So on one hand: It make no sense to read about classes, feats, and powers that are combat-centric before you read the chapter on combat – which is at the end of the book

    On the other hand, once you start playing, you’ll be referencing some parts of the book more than other – classes, skills, feats, among others – and they at the beginning of the book. Which makes sense.

  9. Kawa says:

    List of conditions is definitely something to refer to over and over again. As for following combat, there’s a fantastic crib sheet on ENworld here: http://www.enworld.org/forum/showthread.php?t=228749

    I’ll probably end up having this sheet (with the conditions on the back) at a handy spot on the table for my newbie game later this month.

  10. Yax says:

    Here’s a comment from Heath:

    Hey guys,

    I agree that “new” players/dm’s shouldn’t try to take in the book in it’s entirety on the first run.
    However, I believe that a full comprehension of the rules is needed in order to play the game well. Specifically understanding the pc’s ROLE in the party as well as some of the ideas mentioned in the chapter on adventuring.

    Maybe the worst thing to do is start playing with an incomplete understanding(of the rules) that may lead to assuming that the 4th edition is flawed or some how lacking.

    Lastly, down with pre-gen characters! I can’t stress this enough. One of the best learning methods is character generation and the referencing that should acompany it.

  11. ScottM says:

    Great guide. I agree that if you read through in order, you get distracted by all the shiny in the middle and don’t come away with a solid grasp of the rules. Your structure allows players to figure out the framework.

    I disagree with you about pregens though. We played the first evening of Keep on the Shadowfell with the pregens largely as designed. Before we started the second night, players swapped out some of the powers to try their own mix– which worked a lot better since they’d seen how powers work in play, etc. As the night went on, a lot of powers didn’t work quite the way they’d thought when they made the switch… one PC had reverted back to the pregen completely by the end of the night.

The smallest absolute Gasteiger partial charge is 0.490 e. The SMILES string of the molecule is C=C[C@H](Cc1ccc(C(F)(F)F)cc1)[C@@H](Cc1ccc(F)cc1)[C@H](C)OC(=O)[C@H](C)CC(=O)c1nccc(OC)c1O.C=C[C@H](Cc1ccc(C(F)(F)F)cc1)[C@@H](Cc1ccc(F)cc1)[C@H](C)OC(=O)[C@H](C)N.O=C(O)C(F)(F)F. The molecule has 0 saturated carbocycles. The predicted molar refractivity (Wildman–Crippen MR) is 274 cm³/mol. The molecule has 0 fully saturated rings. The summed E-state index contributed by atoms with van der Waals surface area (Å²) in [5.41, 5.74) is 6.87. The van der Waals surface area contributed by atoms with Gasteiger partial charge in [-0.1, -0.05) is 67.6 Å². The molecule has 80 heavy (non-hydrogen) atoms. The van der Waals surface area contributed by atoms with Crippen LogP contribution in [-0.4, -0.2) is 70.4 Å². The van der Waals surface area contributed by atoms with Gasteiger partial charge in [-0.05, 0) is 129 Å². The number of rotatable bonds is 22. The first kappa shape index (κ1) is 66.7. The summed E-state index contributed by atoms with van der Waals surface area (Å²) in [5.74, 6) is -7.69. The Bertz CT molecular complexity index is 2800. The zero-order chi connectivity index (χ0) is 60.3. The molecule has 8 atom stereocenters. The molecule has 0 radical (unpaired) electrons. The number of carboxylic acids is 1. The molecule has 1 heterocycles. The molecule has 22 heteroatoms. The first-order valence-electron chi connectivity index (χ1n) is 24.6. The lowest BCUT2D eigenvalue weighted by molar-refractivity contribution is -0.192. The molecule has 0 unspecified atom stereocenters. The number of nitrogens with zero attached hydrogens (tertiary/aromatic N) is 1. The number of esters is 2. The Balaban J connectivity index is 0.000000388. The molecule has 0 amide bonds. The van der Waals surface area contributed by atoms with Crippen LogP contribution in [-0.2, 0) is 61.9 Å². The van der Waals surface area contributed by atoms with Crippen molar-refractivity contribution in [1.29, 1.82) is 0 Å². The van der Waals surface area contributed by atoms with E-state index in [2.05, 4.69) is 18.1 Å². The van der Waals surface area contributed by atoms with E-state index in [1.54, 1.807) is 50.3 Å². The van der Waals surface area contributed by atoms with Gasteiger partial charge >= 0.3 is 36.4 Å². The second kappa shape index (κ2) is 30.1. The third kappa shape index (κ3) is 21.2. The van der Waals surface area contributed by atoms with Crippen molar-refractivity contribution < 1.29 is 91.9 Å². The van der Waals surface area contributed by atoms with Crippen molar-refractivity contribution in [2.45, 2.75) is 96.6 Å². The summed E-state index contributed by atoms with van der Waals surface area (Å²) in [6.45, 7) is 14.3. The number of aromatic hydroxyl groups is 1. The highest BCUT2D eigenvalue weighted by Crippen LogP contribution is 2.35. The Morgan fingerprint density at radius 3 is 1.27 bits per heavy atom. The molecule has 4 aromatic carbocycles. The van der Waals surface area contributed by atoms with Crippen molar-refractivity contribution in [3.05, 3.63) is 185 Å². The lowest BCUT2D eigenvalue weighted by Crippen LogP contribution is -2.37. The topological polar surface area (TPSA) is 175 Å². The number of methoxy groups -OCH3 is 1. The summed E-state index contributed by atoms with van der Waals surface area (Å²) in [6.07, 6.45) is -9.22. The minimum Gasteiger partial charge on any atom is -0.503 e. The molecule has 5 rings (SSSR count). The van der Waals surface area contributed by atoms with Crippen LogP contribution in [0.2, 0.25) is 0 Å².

Pregens are good for a “show don’t tell” (or “don’t read and guess”) method of teaching/learning the system. Try them out for a night, then make your characters.

  12. Ninetail says:

    The list of conditions is the page I’ve referenced most so far.

    I also occasionally flip to a given power, skill, or feat, when I need to know something that my shorthand version on the character sheet doesn’t list.

    Oddly enough, I didn’t mind the layout at first, but as time goes on, it becomes more annoying. I think the biggest factor there is the lack of a real index.

  13. Russ C says:

    I read KOTS starter rules, then dived into the rulebook with gay abandon. As the group Dm I genned all the PCs for the players and made little index cards for their powers, and an overview sheet explaining the role of their character, per player. This little job was maybe an evening’s work, but the result was that we didn’t look up anything. At all. For the entire first session (6 hous’ play).

    I consider this to be a credit to the clear design of the rules and the way the system hangs together. I was a little wierded out by the location of the combat rules, but I fliocked the book before diving in and found the bits I wanted to read in priority- I still haven’t fully read the equipment lists (who cares?) but generally I found them to be pretty clear and concise, and a massive improvment on 3.whatever

  14. Avaril says:

    This guide is a lifesaver (well, probably not quite that dramatic). Any thoughts on the essential parts of the DMG? I know I at least need to read the skills challenge system (or whatever it’s called).

  15. LEONIDOS says:

    SHOULD JUST GO BACK TO ADND MUCH SIMPLER.

  16. You forget page 27 sub 7 – Powers.. this part drove me nuts. They hid how many powers you pick at first level in the section for leveling up, not in the POWERS section. *sigh* thanks to some random blogger that pointed out where it actually is after he had the same problem.